76% of those poorly-dressed Brits plan to take a summer vacation this year.

A TripAdvisor spokesperson said, ”Despite airline strikes, an uncertain economy and an erupting volcano, it’s reassuring to see British travellers recognising the importance of a summer holiday again.” It’s just a shame that they’re doing so in such horrible outfits.

Hikers on new trail in Germany may see more “nature” than they want

Apparently, nudity is big in Germany. The German Nudist Association organizes outings for naturalists to nude beaches and campgrounds and now, there’s even a special path for naked hikers. Yeah, I said naked hikers.

The 11-mile long trail will run from Dankerode to the Wippertal dam and officially opens in May. The trail will be marked with signs warning hikers that nudists are in the area. “If you don’t want to see people with nothing on then you should refrain from moving on!” one says. While Germans anxious to hike au naturel have been trying out the unfinished trail, not everyone is excited to encounter naked hikers. The nearby town of Appenzell has banned nude hikers – anyone caught hiking in the buff, an act town officials have called “shameless behavior”, faces fines of up to £120.

I can kind of see the appeal of nude beaches – I’m no fan of tan lines – but nude hiking makes no sense to me. Poison oak and mosquito bites in uncomfortable places and sore, um, jiggly bits? No thanks. But I’m glad that those with a passion for hiking in their birthday suits now have a place to go. And I’ll echo the sentiments of the Deputy Director at the German National Tourist Office: “To the locals I would say: hike and let hike. To the nude hikers, I would say: Mind the brambles and high thistles.” Ouch!

[via Daily Mail]

Brits continue to self-congratulate on cleanliness

Brits are the best-behaved hotel guests, according to a survey by TripAdvisor. More than 3,000 participated in the study, and the results are certain to reinforce stereotypes. Forty-three percent of hotel guests from the UK make their own beds every morning … which is nothing compared to the 79 percent who put their clothes neatly in the closets.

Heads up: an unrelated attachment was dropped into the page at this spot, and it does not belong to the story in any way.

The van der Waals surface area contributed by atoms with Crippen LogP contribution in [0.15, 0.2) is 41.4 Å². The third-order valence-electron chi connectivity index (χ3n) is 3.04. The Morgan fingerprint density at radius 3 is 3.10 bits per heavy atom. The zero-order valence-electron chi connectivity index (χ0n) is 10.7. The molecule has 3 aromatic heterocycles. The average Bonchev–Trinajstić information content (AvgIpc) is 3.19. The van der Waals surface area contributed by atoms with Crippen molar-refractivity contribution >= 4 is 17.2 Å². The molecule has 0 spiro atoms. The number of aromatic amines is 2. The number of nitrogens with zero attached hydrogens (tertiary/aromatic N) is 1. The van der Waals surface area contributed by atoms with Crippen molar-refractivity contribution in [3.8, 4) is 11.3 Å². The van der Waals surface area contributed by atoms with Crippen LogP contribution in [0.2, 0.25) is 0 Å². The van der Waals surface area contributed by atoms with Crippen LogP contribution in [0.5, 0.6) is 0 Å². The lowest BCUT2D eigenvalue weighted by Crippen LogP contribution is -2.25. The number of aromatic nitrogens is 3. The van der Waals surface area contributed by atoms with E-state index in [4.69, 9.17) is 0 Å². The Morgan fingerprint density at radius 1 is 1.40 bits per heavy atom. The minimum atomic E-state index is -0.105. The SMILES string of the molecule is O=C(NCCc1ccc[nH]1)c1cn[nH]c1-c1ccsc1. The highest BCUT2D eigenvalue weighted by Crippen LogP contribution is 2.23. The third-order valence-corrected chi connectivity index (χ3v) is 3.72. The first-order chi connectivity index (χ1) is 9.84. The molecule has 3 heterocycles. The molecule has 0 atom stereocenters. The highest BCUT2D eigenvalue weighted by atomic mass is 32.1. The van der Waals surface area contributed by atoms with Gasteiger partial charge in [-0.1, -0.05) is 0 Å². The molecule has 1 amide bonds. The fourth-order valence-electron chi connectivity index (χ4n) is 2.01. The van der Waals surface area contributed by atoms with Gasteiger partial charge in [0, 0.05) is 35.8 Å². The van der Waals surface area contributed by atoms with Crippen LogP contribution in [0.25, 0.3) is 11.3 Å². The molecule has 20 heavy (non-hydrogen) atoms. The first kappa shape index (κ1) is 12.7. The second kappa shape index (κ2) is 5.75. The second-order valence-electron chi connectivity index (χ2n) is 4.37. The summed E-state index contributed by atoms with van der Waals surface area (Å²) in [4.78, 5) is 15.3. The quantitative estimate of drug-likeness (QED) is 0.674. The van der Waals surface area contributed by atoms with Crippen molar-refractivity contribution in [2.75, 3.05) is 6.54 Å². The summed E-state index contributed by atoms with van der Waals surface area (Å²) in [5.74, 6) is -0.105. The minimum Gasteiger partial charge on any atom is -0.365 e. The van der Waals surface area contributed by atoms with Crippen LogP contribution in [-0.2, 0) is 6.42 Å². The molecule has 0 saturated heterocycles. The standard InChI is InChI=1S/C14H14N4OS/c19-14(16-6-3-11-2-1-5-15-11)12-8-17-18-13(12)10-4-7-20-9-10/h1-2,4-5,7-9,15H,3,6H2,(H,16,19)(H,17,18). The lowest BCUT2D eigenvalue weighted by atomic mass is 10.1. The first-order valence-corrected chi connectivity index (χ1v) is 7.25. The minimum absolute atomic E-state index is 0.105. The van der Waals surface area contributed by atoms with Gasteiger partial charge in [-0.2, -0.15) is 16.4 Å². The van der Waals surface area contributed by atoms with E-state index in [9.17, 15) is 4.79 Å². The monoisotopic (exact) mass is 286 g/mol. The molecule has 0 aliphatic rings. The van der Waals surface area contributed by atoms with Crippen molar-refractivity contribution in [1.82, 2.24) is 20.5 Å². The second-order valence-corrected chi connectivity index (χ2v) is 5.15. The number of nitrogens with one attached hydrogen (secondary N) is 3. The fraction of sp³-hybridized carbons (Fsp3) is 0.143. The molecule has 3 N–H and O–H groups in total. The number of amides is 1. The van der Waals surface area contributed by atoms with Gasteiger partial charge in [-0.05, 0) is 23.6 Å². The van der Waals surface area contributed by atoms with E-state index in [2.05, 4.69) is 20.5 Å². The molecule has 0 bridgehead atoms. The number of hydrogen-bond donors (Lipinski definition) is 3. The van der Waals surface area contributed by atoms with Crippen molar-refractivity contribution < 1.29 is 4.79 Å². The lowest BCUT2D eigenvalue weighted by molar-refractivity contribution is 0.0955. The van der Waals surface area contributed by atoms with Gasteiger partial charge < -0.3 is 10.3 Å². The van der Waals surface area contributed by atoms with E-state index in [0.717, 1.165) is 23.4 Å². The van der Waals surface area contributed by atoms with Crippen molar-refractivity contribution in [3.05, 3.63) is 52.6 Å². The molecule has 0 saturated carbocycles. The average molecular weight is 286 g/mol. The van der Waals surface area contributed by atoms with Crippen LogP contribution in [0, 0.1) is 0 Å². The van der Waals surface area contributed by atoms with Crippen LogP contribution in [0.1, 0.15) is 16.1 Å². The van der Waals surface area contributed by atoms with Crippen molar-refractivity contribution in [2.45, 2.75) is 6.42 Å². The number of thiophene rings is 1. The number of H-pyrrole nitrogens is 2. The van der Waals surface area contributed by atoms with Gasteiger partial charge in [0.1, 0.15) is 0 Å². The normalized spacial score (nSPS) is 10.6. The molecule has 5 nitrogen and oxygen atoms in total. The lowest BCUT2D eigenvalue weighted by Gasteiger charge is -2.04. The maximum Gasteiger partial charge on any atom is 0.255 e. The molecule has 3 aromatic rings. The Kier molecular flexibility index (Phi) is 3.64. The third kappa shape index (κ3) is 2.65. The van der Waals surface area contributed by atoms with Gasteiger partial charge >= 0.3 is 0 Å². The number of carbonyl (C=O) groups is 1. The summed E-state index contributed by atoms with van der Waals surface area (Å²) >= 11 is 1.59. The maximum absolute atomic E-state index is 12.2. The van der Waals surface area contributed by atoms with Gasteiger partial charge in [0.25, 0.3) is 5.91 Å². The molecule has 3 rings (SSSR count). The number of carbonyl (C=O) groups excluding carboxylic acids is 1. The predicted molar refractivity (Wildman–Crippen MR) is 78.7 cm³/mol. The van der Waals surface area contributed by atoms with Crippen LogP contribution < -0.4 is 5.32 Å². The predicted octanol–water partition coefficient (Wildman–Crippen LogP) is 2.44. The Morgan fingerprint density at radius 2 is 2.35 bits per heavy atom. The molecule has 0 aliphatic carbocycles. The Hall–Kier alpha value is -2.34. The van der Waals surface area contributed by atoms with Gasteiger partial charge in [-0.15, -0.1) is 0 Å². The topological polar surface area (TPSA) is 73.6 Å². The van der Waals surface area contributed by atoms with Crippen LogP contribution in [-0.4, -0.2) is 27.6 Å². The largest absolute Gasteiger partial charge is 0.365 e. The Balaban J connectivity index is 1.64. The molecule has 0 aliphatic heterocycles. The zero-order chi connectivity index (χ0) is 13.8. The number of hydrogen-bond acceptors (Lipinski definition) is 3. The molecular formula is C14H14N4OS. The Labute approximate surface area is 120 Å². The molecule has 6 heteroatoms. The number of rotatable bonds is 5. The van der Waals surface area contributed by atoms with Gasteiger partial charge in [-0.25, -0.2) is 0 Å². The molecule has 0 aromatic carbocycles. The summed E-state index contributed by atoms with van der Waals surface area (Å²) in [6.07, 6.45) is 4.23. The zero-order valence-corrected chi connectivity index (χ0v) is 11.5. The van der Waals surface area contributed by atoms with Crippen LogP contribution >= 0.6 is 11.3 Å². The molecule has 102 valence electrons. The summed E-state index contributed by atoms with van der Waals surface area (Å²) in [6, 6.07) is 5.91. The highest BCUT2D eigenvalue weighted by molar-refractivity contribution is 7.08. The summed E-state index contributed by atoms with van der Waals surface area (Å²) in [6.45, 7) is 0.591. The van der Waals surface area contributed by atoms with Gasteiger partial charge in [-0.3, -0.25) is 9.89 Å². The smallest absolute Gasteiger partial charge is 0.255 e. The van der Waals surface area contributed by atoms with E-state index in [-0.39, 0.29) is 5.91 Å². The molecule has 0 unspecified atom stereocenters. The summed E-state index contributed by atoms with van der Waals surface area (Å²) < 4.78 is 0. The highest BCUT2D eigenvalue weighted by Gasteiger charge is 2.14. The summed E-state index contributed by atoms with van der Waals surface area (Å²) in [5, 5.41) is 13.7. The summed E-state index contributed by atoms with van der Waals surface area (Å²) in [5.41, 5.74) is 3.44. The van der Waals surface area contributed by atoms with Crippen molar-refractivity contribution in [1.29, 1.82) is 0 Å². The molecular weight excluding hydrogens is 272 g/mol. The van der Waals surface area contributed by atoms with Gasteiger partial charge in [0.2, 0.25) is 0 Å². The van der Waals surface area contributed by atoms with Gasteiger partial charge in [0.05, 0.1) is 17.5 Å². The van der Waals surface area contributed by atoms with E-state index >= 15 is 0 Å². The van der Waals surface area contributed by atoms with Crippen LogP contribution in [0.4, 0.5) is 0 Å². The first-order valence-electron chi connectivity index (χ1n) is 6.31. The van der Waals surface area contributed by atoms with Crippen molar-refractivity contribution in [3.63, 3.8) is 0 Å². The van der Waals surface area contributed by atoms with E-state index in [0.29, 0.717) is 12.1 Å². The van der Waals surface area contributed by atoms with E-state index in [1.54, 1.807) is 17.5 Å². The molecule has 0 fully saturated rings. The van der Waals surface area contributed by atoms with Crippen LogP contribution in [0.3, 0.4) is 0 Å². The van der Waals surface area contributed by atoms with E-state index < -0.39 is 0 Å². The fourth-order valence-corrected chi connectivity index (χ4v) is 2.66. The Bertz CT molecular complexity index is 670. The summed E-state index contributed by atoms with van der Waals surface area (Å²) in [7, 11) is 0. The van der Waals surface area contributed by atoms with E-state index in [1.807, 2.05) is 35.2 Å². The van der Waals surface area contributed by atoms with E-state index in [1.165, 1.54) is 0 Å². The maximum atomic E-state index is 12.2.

But, tidiness comes with a price. Travelers from the land of the stiff upper lip are also the most accident-prone. They tend to break things and block up the toilet – the latter distinction shared with the Germans.

Shockingly, the French are the quietest (fewest noise complaints), and those from Spain are most likely to dip into the mini-bar without paying. Italians are both the worst tippers and most likely to leave underwear in the room.

Here’s the best part: 10 percent of all survey participants admitted to replacing minibar items with cheaper, store-bought stuff.

Germans still traveling to U.S.

You’ll find plenty of German tourists at just about any major destination in the world, and this is unlikely to change. As of October/November 2008, German tour operators are reporting a 4 percent to 9 percent increase in tour bookings.

Trips to the United States were up 5 percent for the first 11 months of 2008 compared to the same period in 2007. Seventy-nine percent of the tour operators surveyed believe that bookings to the United States will be up for the last quarter of last year. Major cities are on the agenda, so look out, New York! The Germans are coming!

At the time of the survey, German bookings to the United States were up 10 percent to 15 percent average for the fourth quarter – and that’s over 2007’s 15 percent gains from the fourth quarter of 2006.

And, the trend is expected to continue this year. Sixty-four percent of German tour operators project a 4 percent to 9 percent increase in the first quarter of 2009 (relative to the first quarter of 2009.